Sun. Nov 29th, 2020

Genetically tested Biology experts said on Wednesday that modified mitochondrial DNA in people is now morally acceptable, but the scientific community is concerned about what effect gene manipulation would have on society.

a new report From the Institute of Medicine, now part of the National Academy of Sciences, Engineering and Medicine, clinical investigation involves mitochondrial replacement technology – using healthy mitochondria from a donor egg – to prevent transmission of mitochondrial genetic diseases from the mother Can be the first step. To the child. Jeffrey Kahn, chairman of the institute’s board on health science policy, said the test is not expected to begin immediately as the US Food and Drug Administration still has to evaluate the report.

According to the report, the replacement technique allows women to have mitochondrial DNA, or mtDNA, children genetically related to diseases that do not have the condition.

Mitochondria are organelles in cells responsible for energy production. When not enough energy is produced by mitochondria, cells can weaken, injure or die, damaging the brain, heart, liver, skeletal muscles, kidneys and the endocrine and respiratory systems. According to the United Mitochondrial Disease Foundation. Diseases vary, but common symptoms include seizures, heart problems, muscle weakness, fatigue, and developmental delays.

Although the alteration of genetic material is worrisome, it is being suggested that an egg is limited to mitochondrial DNA and not nuclear DNA.

“You’re not really able to go in and modify nuclear DNA,” Kahan, who is the deputy director for policy and administration of the Johns Hopkins Burman Institute of Bioethics and the founding president of the Association of Bioethics Directors. “Gene editing will let you do it, but that’s not what this technique is. It’s actually manipulation of eggs or fertilized eggs. It’s very different.”

Nuclear DNA controls a person’s physical or behavioral characteristics and determines how people become, he said, Philip Yaske, a science officer with the United Mitochondrial Diseases Foundation – an advocacy organization for people suffering from mitochondrial diseases. is. Yeske said that the affected technology would have a “huge impact” on affected women who want to have children.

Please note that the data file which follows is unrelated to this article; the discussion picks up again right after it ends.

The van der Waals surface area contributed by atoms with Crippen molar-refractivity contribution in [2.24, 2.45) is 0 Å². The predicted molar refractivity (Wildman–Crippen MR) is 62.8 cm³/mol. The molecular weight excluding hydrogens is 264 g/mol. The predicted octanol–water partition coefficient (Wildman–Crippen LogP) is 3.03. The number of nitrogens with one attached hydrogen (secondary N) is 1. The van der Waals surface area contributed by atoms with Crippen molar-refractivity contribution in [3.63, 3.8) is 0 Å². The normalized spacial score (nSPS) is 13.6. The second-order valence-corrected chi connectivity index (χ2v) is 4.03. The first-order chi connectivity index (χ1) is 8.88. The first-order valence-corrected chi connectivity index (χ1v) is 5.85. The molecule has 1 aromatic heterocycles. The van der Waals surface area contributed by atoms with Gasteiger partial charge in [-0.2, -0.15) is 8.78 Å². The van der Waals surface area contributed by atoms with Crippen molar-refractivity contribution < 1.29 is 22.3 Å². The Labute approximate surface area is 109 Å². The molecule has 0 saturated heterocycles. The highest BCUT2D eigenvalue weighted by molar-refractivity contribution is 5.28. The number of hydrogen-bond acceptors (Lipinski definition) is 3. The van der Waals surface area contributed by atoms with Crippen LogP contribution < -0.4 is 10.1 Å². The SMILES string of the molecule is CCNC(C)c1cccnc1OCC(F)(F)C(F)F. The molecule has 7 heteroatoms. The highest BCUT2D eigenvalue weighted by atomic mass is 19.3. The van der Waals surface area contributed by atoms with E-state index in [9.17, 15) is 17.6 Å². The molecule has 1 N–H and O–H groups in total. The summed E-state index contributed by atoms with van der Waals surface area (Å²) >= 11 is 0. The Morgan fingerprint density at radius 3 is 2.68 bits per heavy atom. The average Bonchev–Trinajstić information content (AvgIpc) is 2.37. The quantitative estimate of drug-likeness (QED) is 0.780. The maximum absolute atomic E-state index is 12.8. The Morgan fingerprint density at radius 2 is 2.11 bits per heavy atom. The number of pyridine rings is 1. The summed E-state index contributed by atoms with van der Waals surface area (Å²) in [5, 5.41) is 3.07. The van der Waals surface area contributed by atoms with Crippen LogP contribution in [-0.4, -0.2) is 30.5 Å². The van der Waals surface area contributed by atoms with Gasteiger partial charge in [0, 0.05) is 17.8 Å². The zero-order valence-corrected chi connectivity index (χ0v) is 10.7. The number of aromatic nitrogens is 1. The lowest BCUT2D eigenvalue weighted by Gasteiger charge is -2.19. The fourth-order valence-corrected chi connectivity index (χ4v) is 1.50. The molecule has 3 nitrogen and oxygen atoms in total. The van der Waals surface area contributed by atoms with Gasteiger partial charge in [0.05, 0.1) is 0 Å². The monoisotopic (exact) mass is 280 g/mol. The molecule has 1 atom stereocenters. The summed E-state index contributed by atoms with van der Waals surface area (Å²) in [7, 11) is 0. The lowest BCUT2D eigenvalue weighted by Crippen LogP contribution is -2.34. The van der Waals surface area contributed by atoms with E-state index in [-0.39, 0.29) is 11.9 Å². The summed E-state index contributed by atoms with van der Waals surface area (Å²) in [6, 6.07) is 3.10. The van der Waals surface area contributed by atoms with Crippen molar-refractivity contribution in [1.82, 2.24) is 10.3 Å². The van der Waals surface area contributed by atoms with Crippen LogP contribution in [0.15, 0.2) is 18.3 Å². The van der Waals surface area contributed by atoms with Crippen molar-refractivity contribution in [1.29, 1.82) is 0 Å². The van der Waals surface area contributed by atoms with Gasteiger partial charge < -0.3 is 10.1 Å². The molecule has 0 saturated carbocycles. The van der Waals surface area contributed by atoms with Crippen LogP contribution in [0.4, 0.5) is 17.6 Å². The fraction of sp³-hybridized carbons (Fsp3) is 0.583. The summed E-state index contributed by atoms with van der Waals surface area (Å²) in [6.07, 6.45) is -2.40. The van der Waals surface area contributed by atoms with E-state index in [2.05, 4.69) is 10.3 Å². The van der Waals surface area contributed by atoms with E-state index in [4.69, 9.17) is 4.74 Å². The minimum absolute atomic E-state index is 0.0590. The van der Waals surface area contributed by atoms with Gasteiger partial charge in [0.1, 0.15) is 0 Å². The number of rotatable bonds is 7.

Mitochondrial DNA diseases can affect both sexes, but they are transferred to offspring via females, as mitochondria in sperm do not pass during fertilization. While diseases mainly affect children, adult-onset cases are becoming more common.

“It’s about an unmet medical need for this very small slice of the population,” Yeske said. “It is not about intelligence or hair color selection.”

One in 5,000 women are affected by a mitochondrial DNA disease, Yeske said in a phone interview.

Still, critics worry that clinical trials of mitochondrial replacement will open the door to gene editing to try to produce a superhuman, said Marci Dernowski, executive director of the Center for Genetics and Society, a public affairs organization.

“This opens up the sinister social question of moving down the road to a new high-tech consumer-based eugenics and introducing an entirely new type of inequality into our already embarrassingly disparate world,” Darnowski, a Said in telephone interview.

To prevent experimentation with gene selection, Darnowski said that the United States should adopt legislation that prohibits people from selecting specific traits.

“We will have a different political and social context in which we can look at mitochondrial techniques and see if they are really the exception to the rule,” she said.

Despite the concerns, Kahan said it would be “the earliest year” before any mitochondrial replacement technology would be available for public use. Clinical trials can only be conducted when appropriate protocols and restrictions are found, such as those restricted to women who have been diagnosed with very severe mitochondrial DNA disease and a high risk of passing it on to their children. Is, he said.

If successful, the technology will provide an unheard-of opportunity to affected women, Yeske said.

“If these techniques are shown to be safe and effective, they should be offered as an alternative to the community,” he said. “It’s a small population, but I don’t know that we can put a value on that ability for a genetically related child and not pass along an equally fatal disease.”

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